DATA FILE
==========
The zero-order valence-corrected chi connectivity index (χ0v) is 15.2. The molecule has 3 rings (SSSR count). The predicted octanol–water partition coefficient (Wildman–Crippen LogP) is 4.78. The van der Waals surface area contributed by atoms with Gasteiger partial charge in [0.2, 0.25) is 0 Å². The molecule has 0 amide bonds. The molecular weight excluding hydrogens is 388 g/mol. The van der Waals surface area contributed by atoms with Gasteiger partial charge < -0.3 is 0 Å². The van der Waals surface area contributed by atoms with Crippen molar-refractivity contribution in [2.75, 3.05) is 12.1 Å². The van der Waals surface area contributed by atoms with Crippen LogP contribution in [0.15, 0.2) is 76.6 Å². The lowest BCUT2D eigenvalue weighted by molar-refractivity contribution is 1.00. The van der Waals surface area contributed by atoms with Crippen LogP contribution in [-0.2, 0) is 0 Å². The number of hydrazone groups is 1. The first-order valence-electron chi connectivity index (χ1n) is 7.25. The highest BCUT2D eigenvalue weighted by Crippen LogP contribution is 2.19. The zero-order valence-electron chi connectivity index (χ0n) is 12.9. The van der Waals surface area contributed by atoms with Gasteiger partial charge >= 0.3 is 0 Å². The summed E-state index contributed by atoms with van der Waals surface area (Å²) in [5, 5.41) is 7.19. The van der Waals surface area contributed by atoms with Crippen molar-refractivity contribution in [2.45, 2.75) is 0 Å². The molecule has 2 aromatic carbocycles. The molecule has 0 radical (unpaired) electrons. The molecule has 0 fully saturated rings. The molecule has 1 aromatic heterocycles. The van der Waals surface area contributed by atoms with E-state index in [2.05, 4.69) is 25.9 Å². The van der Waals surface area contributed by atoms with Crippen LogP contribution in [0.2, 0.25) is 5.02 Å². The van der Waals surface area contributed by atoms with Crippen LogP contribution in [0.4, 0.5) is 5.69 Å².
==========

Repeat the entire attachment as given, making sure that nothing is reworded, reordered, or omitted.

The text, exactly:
The zero-order valence-corrected chi connectivity index (χ0v) is 15.2. The molecule has 3 rings (SSSR count). The predicted octanol–water partition coefficient (Wildman–Crippen LogP) is 4.78. The van der Waals surface area contributed by atoms with Gasteiger partial charge in [0.2, 0.25) is 0 Å². The molecule has 0 amide bonds. The molecular weight excluding hydrogens is 388 g/mol. The van der Waals surface area contributed by atoms with Gasteiger partial charge < -0.3 is 0 Å². The van der Waals surface area contributed by atoms with Crippen molar-refractivity contribution in [2.75, 3.05) is 12.1 Å². The van der Waals surface area contributed by atoms with Crippen LogP contribution in [0.15, 0.2) is 76.6 Å². The lowest BCUT2D eigenvalue weighted by molar-refractivity contribution is 1.00. The van der Waals surface area contributed by atoms with Crippen LogP contribution in [-0.2, 0) is 0 Å². The number of hydrazone groups is 1. The first-order valence-electron chi connectivity index (χ1n) is 7.25. The highest BCUT2D eigenvalue weighted by Crippen LogP contribution is 2.19. The zero-order valence-electron chi connectivity index (χ0n) is 12.9. The van der Waals surface area contributed by atoms with Gasteiger partial charge >= 0.3 is 0 Å². The summed E-state index contributed by atoms with van der Waals surface area (Å²) in [5, 5.41) is 7.19. The van der Waals surface area contributed by atoms with Crippen molar-refractivity contribution in [2.45, 2.75) is 0 Å². The molecule has 2 aromatic carbocycles. The molecule has 0 radical (unpaired) electrons. The molecule has 0 fully saturated rings. The molecule has 1 aromatic heterocycles. The van der Waals surface area contributed by atoms with E-state index in [2.05, 4.69) is 25.9 Å². The van der Waals surface area contributed by atoms with Crippen LogP contribution in [0.2, 0.25) is 5.02 Å². The van der Waals surface area contributed by atoms with Crippen LogP contribution in [0.4, 0.5) is 5.69 Å².